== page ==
Exploring the Freckle Project

Libraries can use data from the Freckle Project to improve their services and better serve their communities.

Knowing why people read what they read impacts future library services and resources.

We’ve written on the Freckle Project before, but the information it provides is just as important as ever. To review, the Freckle Project is a research initiative that we conduct through twice-yearly surveys. For each survey, we ask a number of American readers one simple question: “Where did you get that book?”

“Where Did You Get That Book?”

Though answers varied from person to person, we noticed one common trend: With each survey, American readers are moving further into the digital world. The broader availability of e-books and audiobooks provides a previously unheard-of level of convenience when it comes to reading, and more and more Americans are embracing that convenience as time goes on. 

While the percentage of print readers is still higher than that of e-book readers (49 percent and 38 percent, respectively), the gap continues to close, with e-books showing signs of eventually overtaking print books entirely.


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The Importance of Demographic Research

So, why is any of this important? It’s all well and good to have the numbers, but how exactly do they serve American libraries and library users? As you may know, public libraries rely heavily on data to continue functioning. They receive funding from the local government based on how much people use their services, check out books, and the like.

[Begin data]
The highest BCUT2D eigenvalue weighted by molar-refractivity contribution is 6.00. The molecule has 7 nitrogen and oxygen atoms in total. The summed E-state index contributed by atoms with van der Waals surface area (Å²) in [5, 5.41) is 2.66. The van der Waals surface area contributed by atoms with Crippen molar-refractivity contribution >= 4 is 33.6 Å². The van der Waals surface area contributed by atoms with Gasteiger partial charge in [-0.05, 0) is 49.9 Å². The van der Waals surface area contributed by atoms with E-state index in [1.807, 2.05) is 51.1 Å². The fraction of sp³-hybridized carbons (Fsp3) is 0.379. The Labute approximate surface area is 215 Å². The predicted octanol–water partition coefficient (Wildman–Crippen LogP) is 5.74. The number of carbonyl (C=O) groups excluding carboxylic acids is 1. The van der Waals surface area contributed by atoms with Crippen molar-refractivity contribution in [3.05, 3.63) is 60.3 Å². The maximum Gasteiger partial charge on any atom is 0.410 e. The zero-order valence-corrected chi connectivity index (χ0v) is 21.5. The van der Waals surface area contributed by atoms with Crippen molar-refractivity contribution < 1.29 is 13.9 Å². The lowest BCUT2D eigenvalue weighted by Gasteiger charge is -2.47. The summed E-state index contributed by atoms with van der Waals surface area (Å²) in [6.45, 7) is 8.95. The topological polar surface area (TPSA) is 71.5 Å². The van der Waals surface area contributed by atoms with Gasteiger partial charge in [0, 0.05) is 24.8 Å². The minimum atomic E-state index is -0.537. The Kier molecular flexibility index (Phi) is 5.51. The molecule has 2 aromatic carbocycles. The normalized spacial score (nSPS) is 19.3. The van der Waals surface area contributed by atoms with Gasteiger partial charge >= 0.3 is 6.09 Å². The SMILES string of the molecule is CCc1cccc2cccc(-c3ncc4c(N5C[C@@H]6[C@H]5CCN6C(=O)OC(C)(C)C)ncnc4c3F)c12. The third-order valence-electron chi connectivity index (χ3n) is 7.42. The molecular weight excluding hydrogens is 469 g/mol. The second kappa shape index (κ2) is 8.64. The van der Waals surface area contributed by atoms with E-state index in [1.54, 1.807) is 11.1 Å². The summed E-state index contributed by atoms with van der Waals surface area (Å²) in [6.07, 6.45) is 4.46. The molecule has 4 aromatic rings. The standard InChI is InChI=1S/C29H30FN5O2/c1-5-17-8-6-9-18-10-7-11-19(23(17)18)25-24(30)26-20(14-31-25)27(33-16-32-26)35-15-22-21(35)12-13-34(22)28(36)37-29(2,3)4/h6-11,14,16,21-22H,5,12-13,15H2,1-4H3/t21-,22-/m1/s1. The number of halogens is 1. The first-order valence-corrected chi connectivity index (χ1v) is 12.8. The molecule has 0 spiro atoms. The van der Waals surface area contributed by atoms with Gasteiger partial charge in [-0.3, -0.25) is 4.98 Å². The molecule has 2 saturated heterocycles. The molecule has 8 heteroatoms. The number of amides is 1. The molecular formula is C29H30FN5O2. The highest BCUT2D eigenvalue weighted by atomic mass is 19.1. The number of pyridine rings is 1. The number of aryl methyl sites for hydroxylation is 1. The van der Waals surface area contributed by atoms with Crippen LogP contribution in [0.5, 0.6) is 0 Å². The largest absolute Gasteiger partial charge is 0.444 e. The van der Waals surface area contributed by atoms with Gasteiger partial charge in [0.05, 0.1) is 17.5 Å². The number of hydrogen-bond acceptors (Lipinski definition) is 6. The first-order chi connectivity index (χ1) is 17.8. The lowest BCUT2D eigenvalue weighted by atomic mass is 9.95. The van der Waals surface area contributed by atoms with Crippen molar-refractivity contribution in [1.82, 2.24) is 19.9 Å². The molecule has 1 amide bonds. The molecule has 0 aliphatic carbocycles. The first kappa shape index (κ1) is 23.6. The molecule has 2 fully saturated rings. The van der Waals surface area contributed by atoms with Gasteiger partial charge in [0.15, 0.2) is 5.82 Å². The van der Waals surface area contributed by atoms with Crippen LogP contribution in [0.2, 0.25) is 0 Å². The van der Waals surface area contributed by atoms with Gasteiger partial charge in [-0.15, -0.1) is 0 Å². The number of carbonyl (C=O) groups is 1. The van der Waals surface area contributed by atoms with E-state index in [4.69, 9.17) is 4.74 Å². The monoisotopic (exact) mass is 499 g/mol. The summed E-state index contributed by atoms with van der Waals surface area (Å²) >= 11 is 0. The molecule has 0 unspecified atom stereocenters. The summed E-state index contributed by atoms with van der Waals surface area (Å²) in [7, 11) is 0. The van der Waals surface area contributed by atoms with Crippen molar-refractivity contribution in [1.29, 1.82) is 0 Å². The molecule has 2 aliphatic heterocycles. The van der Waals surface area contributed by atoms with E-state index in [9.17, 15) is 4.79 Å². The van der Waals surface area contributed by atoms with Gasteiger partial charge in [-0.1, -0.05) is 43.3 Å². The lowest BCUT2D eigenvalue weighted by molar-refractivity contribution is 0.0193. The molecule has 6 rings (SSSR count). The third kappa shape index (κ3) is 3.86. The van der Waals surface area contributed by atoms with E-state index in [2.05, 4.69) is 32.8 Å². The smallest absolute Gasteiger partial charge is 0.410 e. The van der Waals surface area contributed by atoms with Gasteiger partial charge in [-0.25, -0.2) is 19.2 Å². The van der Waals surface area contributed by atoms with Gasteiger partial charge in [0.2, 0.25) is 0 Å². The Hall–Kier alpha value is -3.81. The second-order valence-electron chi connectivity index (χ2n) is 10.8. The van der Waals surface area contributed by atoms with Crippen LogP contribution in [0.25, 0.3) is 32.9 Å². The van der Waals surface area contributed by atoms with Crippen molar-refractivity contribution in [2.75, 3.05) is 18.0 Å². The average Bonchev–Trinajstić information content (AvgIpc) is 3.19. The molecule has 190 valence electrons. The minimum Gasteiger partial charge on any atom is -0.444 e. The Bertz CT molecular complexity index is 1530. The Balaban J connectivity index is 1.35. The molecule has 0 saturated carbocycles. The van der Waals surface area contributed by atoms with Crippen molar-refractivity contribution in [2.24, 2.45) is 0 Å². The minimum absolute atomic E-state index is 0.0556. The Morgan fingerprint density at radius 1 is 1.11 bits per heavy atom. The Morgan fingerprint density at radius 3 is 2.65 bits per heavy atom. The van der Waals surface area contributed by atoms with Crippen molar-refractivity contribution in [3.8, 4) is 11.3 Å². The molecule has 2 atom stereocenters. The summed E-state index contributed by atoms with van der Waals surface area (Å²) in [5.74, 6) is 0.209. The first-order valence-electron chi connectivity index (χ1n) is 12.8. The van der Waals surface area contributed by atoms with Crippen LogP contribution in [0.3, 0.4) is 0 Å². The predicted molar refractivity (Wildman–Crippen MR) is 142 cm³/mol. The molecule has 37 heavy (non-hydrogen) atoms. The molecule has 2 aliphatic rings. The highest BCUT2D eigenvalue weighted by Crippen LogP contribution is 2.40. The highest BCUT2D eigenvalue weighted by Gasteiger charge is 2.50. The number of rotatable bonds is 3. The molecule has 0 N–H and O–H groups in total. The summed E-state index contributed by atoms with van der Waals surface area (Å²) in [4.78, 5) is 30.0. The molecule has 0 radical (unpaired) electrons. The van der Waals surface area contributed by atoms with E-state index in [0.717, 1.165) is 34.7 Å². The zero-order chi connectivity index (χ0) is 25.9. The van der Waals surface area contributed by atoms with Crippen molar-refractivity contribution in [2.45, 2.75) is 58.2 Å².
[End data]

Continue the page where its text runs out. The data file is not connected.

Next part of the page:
This means that to keep doing everything they do, public libraries must understand the community they’re serving and constantly strive to serve them better.


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What This Means for Libraries

Considering the trend of increasingly digital reading, libraries will likely provide more online and digital options for browsing books in the near future. Every library aims to make knowledge readily available and easily accessible to anyone, regardless of their needs, preferences, or status. This means that libraries meet their patrons where they are, ensuring they always have the chance to access the resources needed.

Based on the Freckle Report’s data, it seems the best way to do this is by embracing the digital revolution of reading. Chances are, as the years go by, you’ll notice that it’s easier than ever to access your library online. The building itself will continue to stand as a community center of sorts, serving all members of the community as it always has.

If you’d like to learn more about recent library trends and what they mean for the average American, feel free to visit us at EveryLibrary today!



Visit www.everylibrary.org to learn more about our work on behalf of libraries. 

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